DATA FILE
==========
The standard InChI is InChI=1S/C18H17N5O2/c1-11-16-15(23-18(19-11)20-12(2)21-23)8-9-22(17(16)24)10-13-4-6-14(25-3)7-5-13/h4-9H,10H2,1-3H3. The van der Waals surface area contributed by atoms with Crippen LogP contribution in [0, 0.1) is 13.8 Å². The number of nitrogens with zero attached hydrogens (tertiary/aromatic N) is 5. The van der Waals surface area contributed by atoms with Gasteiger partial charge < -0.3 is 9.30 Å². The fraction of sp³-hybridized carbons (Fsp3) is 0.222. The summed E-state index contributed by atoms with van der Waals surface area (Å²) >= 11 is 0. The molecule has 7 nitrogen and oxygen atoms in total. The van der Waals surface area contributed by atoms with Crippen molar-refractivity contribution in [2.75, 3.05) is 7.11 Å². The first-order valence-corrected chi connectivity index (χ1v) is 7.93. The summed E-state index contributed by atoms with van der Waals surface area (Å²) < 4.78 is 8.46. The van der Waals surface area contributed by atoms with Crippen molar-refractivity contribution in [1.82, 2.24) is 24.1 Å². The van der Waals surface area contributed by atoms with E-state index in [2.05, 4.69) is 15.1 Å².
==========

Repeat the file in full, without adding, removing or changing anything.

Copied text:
The standard InChI is InChI=1S/C18H17N5O2/c1-11-16-15(23-18(19-11)20-12(2)21-23)8-9-22(17(16)24)10-13-4-6-14(25-3)7-5-13/h4-9H,10H2,1-3H3. The van der Waals surface area contributed by atoms with Crippen LogP contribution in [0, 0.1) is 13.8 Å². The number of nitrogens with zero attached hydrogens (tertiary/aromatic N) is 5. The van der Waals surface area contributed by atoms with Gasteiger partial charge < -0.3 is 9.30 Å². The fraction of sp³-hybridized carbons (Fsp3) is 0.222. The summed E-state index contributed by atoms with van der Waals surface area (Å²) >= 11 is 0. The molecule has 7 nitrogen and oxygen atoms in total. The van der Waals surface area contributed by atoms with Crippen molar-refractivity contribution in [2.75, 3.05) is 7.11 Å². The first-order valence-corrected chi connectivity index (χ1v) is 7.93. The summed E-state index contributed by atoms with van der Waals surface area (Å²) < 4.78 is 8.46. The van der Waals surface area contributed by atoms with Crippen molar-refractivity contribution in [1.82, 2.24) is 24.1 Å². The van der Waals surface area contributed by atoms with E-state index in [2.05, 4.69) is 15.1 Å².